Zn
1.96x
GeO
4
:Mn
0.04
(0 = x = 0.5).
sample. But the peak emission wavelength changes as x varies.
In Mg
2
GeO
4
:Mn the emission is observed from tetrahedrally
coordinated Mn
2+
at Mg sites [21]. The 3d
5
electrons of Mn
2+
is
highly influenced by crystal field environment. The crystal field
environment determines the colour or the emission wavelength
of the activator. In Mg
2
GeO
4
, since we are getting red emis-
sion, crystal field has considerable effect on 3d
5
electrons. Also
energy transfer mechanism is not so efficient as in the case of
Zn
2
GeO
4
:Mn. In Zn
2
GeO
4
the mechanism of PL is identified as
resonant energy transfer from a sub-band gap level, due to intrin-
sic defects, to Mn
2+
levels [18,28].InMg
2
GeO
4
also a sub-band
gap level is observed as the Mn
2+
emission is triggered from a
level which is nearly 1 eV low from its conduction band. But this
level is not in the vicinity of excited levels of Mn
2+
for efficient
resonant energy transfer to take place. But as more Zn is added
to the system, transfer will take place to Mn
2+
levels through
Zn
2+
levels formed near Mn
2+
levels. This is also observed in
DRS measurements as reduction in band gap is observed as
more Zn adds to the system. However, no red emission can be
detected from x = 0.5 sample indicating the complete replace-
ment of Mn
2+
at Zn
2+
sites in Zn
2
GeO
4
. Therefore, similar to the
Fig. 5. PL emission spectra (red) of Mg
1.96-1.96x
Zn
1.96x
GeO
4
(0 = x = 0.25),
?
exc
= 300 nm.
Fig. 6. Room temperature Photoluminescent emission spectra (green) of
Mg
1.96-1.96x
GeO
4
:Mn
0.04
(0 = x = 0.5), ?
exc
= 300 nm.
formation of Zn
2
GeO
4
, which is more favourable, Mn
2+
is more
likely to replace Zn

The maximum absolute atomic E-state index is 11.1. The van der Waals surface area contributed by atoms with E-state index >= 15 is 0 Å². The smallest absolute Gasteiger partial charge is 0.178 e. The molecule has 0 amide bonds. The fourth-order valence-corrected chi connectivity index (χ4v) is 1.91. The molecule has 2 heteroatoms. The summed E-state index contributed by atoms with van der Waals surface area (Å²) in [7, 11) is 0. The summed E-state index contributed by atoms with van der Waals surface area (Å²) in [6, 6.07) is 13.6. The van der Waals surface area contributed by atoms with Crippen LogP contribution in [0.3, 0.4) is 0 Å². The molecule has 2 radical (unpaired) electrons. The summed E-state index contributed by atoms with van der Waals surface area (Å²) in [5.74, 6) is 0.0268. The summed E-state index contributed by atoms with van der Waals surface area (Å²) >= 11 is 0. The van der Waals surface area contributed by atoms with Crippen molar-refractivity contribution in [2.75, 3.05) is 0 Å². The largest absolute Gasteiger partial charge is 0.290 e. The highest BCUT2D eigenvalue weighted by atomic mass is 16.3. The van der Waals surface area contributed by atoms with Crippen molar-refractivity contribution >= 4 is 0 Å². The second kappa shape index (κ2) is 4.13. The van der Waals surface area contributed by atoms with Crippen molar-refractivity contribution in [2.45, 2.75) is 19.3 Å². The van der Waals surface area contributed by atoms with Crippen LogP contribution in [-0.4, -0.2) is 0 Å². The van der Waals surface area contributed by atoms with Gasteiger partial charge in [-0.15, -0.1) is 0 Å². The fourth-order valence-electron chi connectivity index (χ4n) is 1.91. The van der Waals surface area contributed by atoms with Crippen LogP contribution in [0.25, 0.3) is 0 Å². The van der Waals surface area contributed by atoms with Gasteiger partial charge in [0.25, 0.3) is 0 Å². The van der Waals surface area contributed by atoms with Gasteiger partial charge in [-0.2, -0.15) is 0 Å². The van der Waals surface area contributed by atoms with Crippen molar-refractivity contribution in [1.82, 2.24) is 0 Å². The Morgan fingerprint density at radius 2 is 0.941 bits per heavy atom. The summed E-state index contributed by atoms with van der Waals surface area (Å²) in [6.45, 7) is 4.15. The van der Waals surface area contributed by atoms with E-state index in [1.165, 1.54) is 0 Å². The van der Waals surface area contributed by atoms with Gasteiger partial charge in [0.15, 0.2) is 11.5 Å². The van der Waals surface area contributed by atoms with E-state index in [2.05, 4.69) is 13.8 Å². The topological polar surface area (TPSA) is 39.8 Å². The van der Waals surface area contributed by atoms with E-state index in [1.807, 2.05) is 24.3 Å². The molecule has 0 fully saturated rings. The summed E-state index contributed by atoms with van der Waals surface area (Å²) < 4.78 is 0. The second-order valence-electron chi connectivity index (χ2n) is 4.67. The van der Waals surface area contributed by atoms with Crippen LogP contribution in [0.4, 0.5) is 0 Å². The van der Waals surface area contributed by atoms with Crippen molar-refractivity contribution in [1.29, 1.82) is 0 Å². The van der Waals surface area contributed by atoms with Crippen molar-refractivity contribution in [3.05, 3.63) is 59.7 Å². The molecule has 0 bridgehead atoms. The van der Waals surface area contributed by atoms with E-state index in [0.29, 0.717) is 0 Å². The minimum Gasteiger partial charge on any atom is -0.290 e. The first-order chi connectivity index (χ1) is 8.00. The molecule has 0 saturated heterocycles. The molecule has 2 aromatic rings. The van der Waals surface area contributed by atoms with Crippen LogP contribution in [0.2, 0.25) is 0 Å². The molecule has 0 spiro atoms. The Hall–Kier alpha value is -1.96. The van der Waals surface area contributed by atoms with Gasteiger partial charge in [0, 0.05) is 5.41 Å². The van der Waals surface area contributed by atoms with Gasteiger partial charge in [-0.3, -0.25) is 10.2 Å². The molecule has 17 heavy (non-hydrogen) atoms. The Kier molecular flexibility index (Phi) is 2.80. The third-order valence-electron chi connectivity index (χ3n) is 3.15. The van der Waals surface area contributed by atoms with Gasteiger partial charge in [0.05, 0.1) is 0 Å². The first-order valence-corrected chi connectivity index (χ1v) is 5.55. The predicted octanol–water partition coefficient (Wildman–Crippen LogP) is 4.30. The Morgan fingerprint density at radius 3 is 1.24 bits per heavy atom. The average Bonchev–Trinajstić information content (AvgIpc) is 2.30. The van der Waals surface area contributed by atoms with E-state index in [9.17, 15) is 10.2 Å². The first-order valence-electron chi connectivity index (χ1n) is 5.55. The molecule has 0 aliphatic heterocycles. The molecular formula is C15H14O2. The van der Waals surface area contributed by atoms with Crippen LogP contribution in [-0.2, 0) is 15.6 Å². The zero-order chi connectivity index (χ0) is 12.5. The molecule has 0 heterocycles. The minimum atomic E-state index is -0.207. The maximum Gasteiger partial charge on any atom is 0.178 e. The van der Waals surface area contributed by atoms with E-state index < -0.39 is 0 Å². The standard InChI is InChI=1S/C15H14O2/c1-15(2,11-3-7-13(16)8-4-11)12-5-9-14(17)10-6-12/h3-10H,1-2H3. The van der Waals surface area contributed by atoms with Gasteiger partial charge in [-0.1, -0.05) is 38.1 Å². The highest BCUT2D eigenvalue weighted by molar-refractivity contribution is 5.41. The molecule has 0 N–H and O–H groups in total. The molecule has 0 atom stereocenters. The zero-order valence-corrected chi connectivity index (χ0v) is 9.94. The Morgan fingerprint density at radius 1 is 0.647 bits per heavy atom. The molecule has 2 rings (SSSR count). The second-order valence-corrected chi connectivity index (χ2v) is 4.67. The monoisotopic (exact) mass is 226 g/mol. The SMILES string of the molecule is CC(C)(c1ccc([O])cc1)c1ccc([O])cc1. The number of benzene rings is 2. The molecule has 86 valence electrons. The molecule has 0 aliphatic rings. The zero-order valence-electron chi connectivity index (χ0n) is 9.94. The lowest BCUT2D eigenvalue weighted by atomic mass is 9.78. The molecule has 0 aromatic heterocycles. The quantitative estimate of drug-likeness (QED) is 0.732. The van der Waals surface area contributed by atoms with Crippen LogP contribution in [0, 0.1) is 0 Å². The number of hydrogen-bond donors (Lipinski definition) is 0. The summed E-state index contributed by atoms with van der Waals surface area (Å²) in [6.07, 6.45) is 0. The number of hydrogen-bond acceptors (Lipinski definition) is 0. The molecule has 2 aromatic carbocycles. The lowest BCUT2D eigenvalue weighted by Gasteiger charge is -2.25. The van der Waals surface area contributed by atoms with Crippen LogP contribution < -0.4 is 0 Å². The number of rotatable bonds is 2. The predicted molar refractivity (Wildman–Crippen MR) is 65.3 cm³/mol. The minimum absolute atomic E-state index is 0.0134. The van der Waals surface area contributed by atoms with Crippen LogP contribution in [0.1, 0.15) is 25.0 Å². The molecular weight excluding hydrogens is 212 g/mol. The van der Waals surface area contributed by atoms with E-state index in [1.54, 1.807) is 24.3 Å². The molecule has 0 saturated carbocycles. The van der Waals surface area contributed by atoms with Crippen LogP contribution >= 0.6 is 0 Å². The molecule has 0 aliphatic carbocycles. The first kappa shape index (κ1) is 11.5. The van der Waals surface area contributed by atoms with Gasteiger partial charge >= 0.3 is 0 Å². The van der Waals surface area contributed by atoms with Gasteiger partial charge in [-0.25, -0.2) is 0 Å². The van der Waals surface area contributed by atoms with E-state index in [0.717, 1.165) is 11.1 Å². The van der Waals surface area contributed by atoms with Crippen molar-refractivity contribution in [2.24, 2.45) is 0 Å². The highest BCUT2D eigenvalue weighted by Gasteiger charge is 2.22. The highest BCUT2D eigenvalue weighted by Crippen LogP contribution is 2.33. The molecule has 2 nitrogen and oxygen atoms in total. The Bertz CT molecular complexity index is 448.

2+
rather than Mg
2+
. Green emission (Fig. 6)
is also detected from the samples at and above x = 0.15 clearly
showing the limit of solid solubility of Zn in Mg
2
GeO
4
:Mn. But
in Zn
2
GeO
4
:Mn
2+
, Mg is found to be soluble up to x = 0.3 [18].
This is due to greater stability of rhombohedral Zn
2
GeO
4
struc-
ture compared to orthorhombic Mg
2
GeO
4
. The green emission
at 535 nm can be attributed to
4
T
1
?
6
A
1
transition of Mn
2+
in
Zn
2
GeO
4
and gets enhanced when Zn concentration increases.
The photoluminescence excitation (PLE) spectra for red
emission (653 nm) are shown in Fig. 7. A broad excitation peak-
ing at 268 nm is obtained for Mg
2
GeO
4
:Mn which is found to
be red-shifted as more Zn
2+
replaces Mg
2+
. In Zn
2
GeO
4
:Mn
PLE at 332 nm is obtained for emission at 535 nm showing
the formation of sub-band gap [18]. Since increased Zn con-
centration results in phase segregation, the excitation for red
emission shifts to higher wavelength region indicating the pres-
Fig. 7. PLE spectra of Mg
1.96
GeO
4
:Mn
0.04
and inset shows its variation with
Zn concentration, ?
em
= 653 nm.Page 4

Please cite this article in press as: G. Anoop, et al., J. Alloys Compd. (2008), doi:10.1016/j.jallcom.2008.01.043
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G. Anoop et al. / Journal of Alloys and Compounds xxx (2008) xxx“xxx
enceofZn
2
GeO
4
.Butwhenexcitedforgreenemission(535 nm)
the PLE spectra show a peak at 300 nm, for x = 0.50 sample,
indicating the formation of Zn
1.96-1.96x
Mg
1.96x
GeO
4
, Mg being
substituted for Zn, there by emphasizing the fact that formation
of Zn
2
GeO
4
is more favored rather than Mg
2
GeO
4
.
4. Conclusion
Manganese doped Mg
2
GeO
4
is synthesized by solid-state
reaction. The phosphor shows emission in red region. The effect
of Zn doping on structural and optical properties have been
explored in detail. XRD patterns show solid solution forma-
tion up to 10 at% Zn doping and beyond that phase segregation
occurs. When Zn is co-doped in to Mg
2
GeO
4
:Mn, PL emis-
sion intensity increases compared to Zn free sample and PL
peak excitation wavelength red-shifted with Zn addition. Both
green and red emission is observed for Zn concentrations above
10 at% indicating the presence of Mn
2+
ions replacing Mg in
Mg
2
GeO
4
and Zn in Zn
2
GeO
4
. The phosphor can be used as an
active layer in alternating current thin film electroluminescent
(ACTFEL) devices.
Acknowledgements
This work has been supported by Department of science and
Technology. One of the authors, KMK, wishes to thank CSIR
for the grant of fellowship. The authors wish to thank Dr. S.
Jayalekshmi and Rajive Tomy for their help during this work.